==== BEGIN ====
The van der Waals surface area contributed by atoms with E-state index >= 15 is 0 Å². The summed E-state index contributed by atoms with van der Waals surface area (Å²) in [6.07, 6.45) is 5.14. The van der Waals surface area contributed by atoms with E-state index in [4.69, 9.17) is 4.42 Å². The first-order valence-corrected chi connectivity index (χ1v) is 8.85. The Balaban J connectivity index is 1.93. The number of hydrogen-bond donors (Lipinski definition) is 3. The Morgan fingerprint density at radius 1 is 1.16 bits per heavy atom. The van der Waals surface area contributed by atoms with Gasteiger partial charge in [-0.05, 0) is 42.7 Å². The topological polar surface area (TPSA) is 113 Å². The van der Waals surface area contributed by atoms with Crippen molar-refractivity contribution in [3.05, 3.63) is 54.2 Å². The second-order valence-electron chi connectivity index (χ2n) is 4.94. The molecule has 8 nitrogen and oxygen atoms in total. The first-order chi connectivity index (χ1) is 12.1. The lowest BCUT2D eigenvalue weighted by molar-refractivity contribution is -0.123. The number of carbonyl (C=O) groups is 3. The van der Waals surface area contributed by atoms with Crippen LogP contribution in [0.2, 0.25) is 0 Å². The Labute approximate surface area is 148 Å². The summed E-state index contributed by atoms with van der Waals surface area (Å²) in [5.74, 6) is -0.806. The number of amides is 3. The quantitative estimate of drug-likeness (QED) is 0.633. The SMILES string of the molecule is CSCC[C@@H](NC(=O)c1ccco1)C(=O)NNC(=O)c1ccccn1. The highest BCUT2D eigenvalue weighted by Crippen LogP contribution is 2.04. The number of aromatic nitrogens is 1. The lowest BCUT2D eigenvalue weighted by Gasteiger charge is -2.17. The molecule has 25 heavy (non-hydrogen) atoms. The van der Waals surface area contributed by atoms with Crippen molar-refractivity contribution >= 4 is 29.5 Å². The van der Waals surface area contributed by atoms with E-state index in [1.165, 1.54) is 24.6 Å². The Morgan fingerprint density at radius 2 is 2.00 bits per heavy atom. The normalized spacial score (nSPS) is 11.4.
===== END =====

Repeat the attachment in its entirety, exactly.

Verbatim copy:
The van der Waals surface area contributed by atoms with E-state index >= 15 is 0 Å². The summed E-state index contributed by atoms with van der Waals surface area (Å²) in [6.07, 6.45) is 5.14. The van der Waals surface area contributed by atoms with E-state index in [4.69, 9.17) is 4.42 Å². The first-order valence-corrected chi connectivity index (χ1v) is 8.85. The Balaban J connectivity index is 1.93. The number of hydrogen-bond donors (Lipinski definition) is 3. The Morgan fingerprint density at radius 1 is 1.16 bits per heavy atom. The van der Waals surface area contributed by atoms with Gasteiger partial charge in [-0.05, 0) is 42.7 Å². The topological polar surface area (TPSA) is 113 Å². The van der Waals surface area contributed by atoms with Crippen molar-refractivity contribution in [3.05, 3.63) is 54.2 Å². The second-order valence-electron chi connectivity index (χ2n) is 4.94. The molecule has 8 nitrogen and oxygen atoms in total. The first-order chi connectivity index (χ1) is 12.1. The lowest BCUT2D eigenvalue weighted by molar-refractivity contribution is -0.123. The number of carbonyl (C=O) groups is 3. The van der Waals surface area contributed by atoms with Crippen LogP contribution in [0.2, 0.25) is 0 Å². The Labute approximate surface area is 148 Å². The summed E-state index contributed by atoms with van der Waals surface area (Å²) in [5.74, 6) is -0.806. The number of amides is 3. The quantitative estimate of drug-likeness (QED) is 0.633. The SMILES string of the molecule is CSCC[C@@H](NC(=O)c1ccco1)C(=O)NNC(=O)c1ccccn1. The highest BCUT2D eigenvalue weighted by Crippen LogP contribution is 2.04. The number of aromatic nitrogens is 1. The lowest BCUT2D eigenvalue weighted by Gasteiger charge is -2.17. The molecule has 25 heavy (non-hydrogen) atoms. The van der Waals surface area contributed by atoms with Crippen molar-refractivity contribution >= 4 is 29.5 Å². The van der Waals surface area contributed by atoms with E-state index in [1.165, 1.54) is 24.6 Å². The Morgan fingerprint density at radius 2 is 2.00 bits per heavy atom. The normalized spacial score (nSPS) is 11.4.